• Build the infrastructure for a grassroots bioremediation response: Preexisting training and infrastructure are needed in order to be able to effectively respond to a spill. Invest in and encourage folks from your community to attend mycoremediation and mushroom cultiva- tion workshops and training. Have folks seek training in microbial remediation oil spill cleanup or de-oiling wildlife first responder course. Get aquainted with the different safety protocols and gear you will need. Start up a mushroom cultivation operation or farm (or have a good relationship with one), thereby having mushroom spawn and spent inoculated substrate in large quantities locally that would allow for you to respond in that way to an oil spill. Also build and stockpile things like natural sorbents and booms so that you have them on hand. Have several high-volume compost tea brewers available for use. You may also need access to boats, hoses, places to dispose of oiled materials, rakes and shovels 
  • Prepare community healers: Earth care needs to also involve people care. Reach out to local health practitioners and healers to provide them with information on the health impacts of oil spills and symptoms associated with its different chemical exposures so that these healers are able to properly diagnose, provide meaningful treatment and advocate for first responders and community members in the event of a spill. Work with herbalists and other healers to come up with potential detoxification treatments for responders and impacted communities, as well as supplements people can take to boost their defenses and abilities to flush out harmful chemicals as they do their work.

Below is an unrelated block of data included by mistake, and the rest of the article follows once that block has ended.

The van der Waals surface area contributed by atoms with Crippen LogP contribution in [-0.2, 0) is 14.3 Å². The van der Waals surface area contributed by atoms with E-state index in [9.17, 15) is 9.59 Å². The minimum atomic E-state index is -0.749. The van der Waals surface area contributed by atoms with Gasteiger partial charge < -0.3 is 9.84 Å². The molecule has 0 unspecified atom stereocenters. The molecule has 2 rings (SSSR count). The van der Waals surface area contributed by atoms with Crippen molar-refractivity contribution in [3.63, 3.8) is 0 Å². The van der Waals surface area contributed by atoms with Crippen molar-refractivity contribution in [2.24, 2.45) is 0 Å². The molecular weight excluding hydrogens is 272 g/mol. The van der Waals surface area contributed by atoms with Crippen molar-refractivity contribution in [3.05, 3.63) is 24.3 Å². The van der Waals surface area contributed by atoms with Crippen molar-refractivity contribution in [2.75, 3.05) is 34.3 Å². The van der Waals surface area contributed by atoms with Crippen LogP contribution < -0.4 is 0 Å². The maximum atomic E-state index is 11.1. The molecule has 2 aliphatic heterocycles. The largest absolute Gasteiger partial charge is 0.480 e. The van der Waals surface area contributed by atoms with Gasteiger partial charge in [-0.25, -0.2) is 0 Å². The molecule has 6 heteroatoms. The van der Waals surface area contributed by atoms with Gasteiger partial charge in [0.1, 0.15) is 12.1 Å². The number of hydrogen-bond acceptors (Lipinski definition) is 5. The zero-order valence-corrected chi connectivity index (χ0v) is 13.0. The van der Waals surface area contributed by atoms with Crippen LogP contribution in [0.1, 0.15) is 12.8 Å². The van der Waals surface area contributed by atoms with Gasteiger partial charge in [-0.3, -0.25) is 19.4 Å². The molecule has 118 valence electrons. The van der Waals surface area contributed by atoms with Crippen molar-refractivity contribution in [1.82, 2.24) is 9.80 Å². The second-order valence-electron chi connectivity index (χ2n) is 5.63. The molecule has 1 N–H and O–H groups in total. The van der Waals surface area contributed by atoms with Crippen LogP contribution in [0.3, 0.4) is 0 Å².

The Best Medicine is Preventative Medicine: Grassroots Resistance!